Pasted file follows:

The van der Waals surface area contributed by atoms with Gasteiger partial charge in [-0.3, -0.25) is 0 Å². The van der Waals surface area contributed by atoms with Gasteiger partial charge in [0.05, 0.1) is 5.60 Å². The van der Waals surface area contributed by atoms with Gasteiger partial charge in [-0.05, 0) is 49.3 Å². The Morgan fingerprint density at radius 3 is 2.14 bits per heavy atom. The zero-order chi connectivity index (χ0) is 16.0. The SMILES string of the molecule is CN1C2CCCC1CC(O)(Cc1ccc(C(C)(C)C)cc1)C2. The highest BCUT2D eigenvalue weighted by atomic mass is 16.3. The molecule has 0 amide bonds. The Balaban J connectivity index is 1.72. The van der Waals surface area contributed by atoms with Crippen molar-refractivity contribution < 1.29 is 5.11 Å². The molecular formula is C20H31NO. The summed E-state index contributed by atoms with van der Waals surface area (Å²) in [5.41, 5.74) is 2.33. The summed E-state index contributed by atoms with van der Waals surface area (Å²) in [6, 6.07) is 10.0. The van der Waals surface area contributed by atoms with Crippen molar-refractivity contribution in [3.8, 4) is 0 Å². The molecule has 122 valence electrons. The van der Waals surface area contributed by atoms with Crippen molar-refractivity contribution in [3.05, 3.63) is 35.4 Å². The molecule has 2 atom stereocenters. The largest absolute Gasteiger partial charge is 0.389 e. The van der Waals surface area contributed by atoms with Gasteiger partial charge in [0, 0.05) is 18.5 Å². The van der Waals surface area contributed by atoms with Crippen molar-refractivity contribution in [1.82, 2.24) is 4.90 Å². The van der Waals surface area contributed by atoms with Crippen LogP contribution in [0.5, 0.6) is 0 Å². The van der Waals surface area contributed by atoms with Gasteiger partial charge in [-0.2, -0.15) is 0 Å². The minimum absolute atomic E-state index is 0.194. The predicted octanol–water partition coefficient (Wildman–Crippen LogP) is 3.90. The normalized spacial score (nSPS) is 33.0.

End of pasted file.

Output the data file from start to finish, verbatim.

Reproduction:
The van der Waals surface area contributed by atoms with Gasteiger partial charge in [-0.3, -0.25) is 0 Å². The van der Waals surface area contributed by atoms with Gasteiger partial charge in [0.05, 0.1) is 5.60 Å². The van der Waals surface area contributed by atoms with Gasteiger partial charge in [-0.05, 0) is 49.3 Å². The Morgan fingerprint density at radius 3 is 2.14 bits per heavy atom. The zero-order chi connectivity index (χ0) is 16.0. The SMILES string of the molecule is CN1C2CCCC1CC(O)(Cc1ccc(C(C)(C)C)cc1)C2. The highest BCUT2D eigenvalue weighted by atomic mass is 16.3. The molecule has 0 amide bonds. The Balaban J connectivity index is 1.72. The van der Waals surface area contributed by atoms with Crippen molar-refractivity contribution < 1.29 is 5.11 Å². The molecular formula is C20H31NO. The summed E-state index contributed by atoms with van der Waals surface area (Å²) in [5.41, 5.74) is 2.33. The summed E-state index contributed by atoms with van der Waals surface area (Å²) in [6, 6.07) is 10.0. The van der Waals surface area contributed by atoms with Crippen molar-refractivity contribution in [3.8, 4) is 0 Å². The molecule has 122 valence electrons. The van der Waals surface area contributed by atoms with Crippen molar-refractivity contribution in [3.05, 3.63) is 35.4 Å². The molecule has 2 atom stereocenters. The largest absolute Gasteiger partial charge is 0.389 e. The van der Waals surface area contributed by atoms with Gasteiger partial charge in [0, 0.05) is 18.5 Å². The van der Waals surface area contributed by atoms with Crippen molar-refractivity contribution in [1.82, 2.24) is 4.90 Å². The van der Waals surface area contributed by atoms with Crippen LogP contribution in [0.5, 0.6) is 0 Å². The van der Waals surface area contributed by atoms with Gasteiger partial charge in [-0.2, -0.15) is 0 Å². The minimum absolute atomic E-state index is 0.194. The predicted octanol–water partition coefficient (Wildman–Crippen LogP) is 3.90. The normalized spacial score (nSPS) is 33.0.